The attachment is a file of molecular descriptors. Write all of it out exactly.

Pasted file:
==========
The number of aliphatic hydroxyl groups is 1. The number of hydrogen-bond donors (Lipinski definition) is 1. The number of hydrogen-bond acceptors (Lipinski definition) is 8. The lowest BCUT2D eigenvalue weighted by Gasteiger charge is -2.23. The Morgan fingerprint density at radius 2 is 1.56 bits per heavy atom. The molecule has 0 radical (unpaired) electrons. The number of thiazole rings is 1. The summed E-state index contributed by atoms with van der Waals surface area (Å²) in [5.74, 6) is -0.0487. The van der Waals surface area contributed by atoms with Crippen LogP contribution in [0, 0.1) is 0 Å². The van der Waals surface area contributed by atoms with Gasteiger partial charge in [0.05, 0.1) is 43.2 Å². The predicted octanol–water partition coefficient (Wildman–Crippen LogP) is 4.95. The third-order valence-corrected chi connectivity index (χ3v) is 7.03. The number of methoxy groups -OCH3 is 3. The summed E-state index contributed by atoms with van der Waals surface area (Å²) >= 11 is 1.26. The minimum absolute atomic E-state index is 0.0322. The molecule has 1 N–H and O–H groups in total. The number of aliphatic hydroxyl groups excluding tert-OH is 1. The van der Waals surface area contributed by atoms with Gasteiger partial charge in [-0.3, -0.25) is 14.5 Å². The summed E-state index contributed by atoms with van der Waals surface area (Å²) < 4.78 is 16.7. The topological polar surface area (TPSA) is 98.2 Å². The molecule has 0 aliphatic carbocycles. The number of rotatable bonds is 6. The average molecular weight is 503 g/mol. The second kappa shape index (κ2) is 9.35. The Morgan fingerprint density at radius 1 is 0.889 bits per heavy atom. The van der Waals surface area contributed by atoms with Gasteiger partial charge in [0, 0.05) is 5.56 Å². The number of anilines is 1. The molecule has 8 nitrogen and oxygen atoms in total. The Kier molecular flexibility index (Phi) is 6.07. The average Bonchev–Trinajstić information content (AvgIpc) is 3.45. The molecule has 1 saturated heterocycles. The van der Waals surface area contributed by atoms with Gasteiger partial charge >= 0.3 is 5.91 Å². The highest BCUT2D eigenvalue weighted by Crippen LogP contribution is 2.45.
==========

The number of aliphatic hydroxyl groups is 1. The number of hydrogen-bond donors (Lipinski definition) is 1. The number of hydrogen-bond acceptors (Lipinski definition) is 8. The lowest BCUT2D eigenvalue weighted by Gasteiger charge is -2.23. The Morgan fingerprint density at radius 2 is 1.56 bits per heavy atom. The molecule has 0 radical (unpaired) electrons. The number of thiazole rings is 1. The summed E-state index contributed by atoms with van der Waals surface area (Å²) in [5.74, 6) is -0.0487. The van der Waals surface area contributed by atoms with Crippen LogP contribution in [0, 0.1) is 0 Å². The van der Waals surface area contributed by atoms with Gasteiger partial charge in [0.05, 0.1) is 43.2 Å². The predicted octanol–water partition coefficient (Wildman–Crippen LogP) is 4.95. The third-order valence-corrected chi connectivity index (χ3v) is 7.03. The number of methoxy groups -OCH3 is 3. The summed E-state index contributed by atoms with van der Waals surface area (Å²) >= 11 is 1.26. The minimum absolute atomic E-state index is 0.0322. The molecule has 1 N–H and O–H groups in total. The number of aliphatic hydroxyl groups excluding tert-OH is 1. The van der Waals surface area contributed by atoms with Gasteiger partial charge in [-0.3, -0.25) is 14.5 Å². The summed E-state index contributed by atoms with van der Waals surface area (Å²) < 4.78 is 16.7. The topological polar surface area (TPSA) is 98.2 Å². The molecule has 0 aliphatic carbocycles. The number of rotatable bonds is 6. The average molecular weight is 503 g/mol. The second kappa shape index (κ2) is 9.35. The Morgan fingerprint density at radius 1 is 0.889 bits per heavy atom. The van der Waals surface area contributed by atoms with Gasteiger partial charge in [0, 0.05) is 5.56 Å². The number of anilines is 1. The molecule has 8 nitrogen and oxygen atoms in total. The Kier molecular flexibility index (Phi) is 6.07. The average Bonchev–Trinajstić information content (AvgIpc) is 3.45. The molecule has 1 saturated heterocycles. The van der Waals surface area contributed by atoms with Gasteiger partial charge >= 0.3 is 5.91 Å². The highest BCUT2D eigenvalue weighted by Crippen LogP contribution is 2.45.